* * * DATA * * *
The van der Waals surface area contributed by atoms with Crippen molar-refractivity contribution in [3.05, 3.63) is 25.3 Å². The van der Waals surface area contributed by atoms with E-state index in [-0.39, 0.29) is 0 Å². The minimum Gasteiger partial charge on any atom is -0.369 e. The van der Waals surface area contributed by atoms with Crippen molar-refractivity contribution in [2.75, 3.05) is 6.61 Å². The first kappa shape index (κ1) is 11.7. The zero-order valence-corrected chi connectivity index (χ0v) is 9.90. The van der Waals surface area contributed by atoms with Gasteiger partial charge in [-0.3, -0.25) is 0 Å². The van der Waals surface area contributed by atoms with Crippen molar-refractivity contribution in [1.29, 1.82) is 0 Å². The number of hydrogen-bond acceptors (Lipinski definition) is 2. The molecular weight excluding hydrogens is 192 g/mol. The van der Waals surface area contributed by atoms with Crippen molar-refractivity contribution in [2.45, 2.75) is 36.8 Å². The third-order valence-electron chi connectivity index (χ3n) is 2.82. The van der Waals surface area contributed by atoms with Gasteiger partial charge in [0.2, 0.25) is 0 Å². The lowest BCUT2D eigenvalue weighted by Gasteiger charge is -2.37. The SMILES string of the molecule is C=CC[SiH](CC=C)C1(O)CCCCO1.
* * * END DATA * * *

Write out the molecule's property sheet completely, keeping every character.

The van der Waals surface area contributed by atoms with Crippen molar-refractivity contribution in [3.05, 3.63) is 25.3 Å². The van der Waals surface area contributed by atoms with E-state index in [-0.39, 0.29) is 0 Å². The minimum Gasteiger partial charge on any atom is -0.369 e. The van der Waals surface area contributed by atoms with Crippen molar-refractivity contribution in [2.75, 3.05) is 6.61 Å². The first kappa shape index (κ1) is 11.7. The zero-order valence-corrected chi connectivity index (χ0v) is 9.90. The van der Waals surface area contributed by atoms with Gasteiger partial charge in [-0.3, -0.25) is 0 Å². The van der Waals surface area contributed by atoms with Crippen molar-refractivity contribution in [1.29, 1.82) is 0 Å². The number of hydrogen-bond acceptors (Lipinski definition) is 2. The molecular weight excluding hydrogens is 192 g/mol. The van der Waals surface area contributed by atoms with Crippen molar-refractivity contribution in [2.45, 2.75) is 36.8 Å². The third-order valence-electron chi connectivity index (χ3n) is 2.82. The van der Waals surface area contributed by atoms with Gasteiger partial charge in [0.2, 0.25) is 0 Å². The lowest BCUT2D eigenvalue weighted by Gasteiger charge is -2.37. The SMILES string of the molecule is C=CC[SiH](CC=C)C1(O)CCCCO1.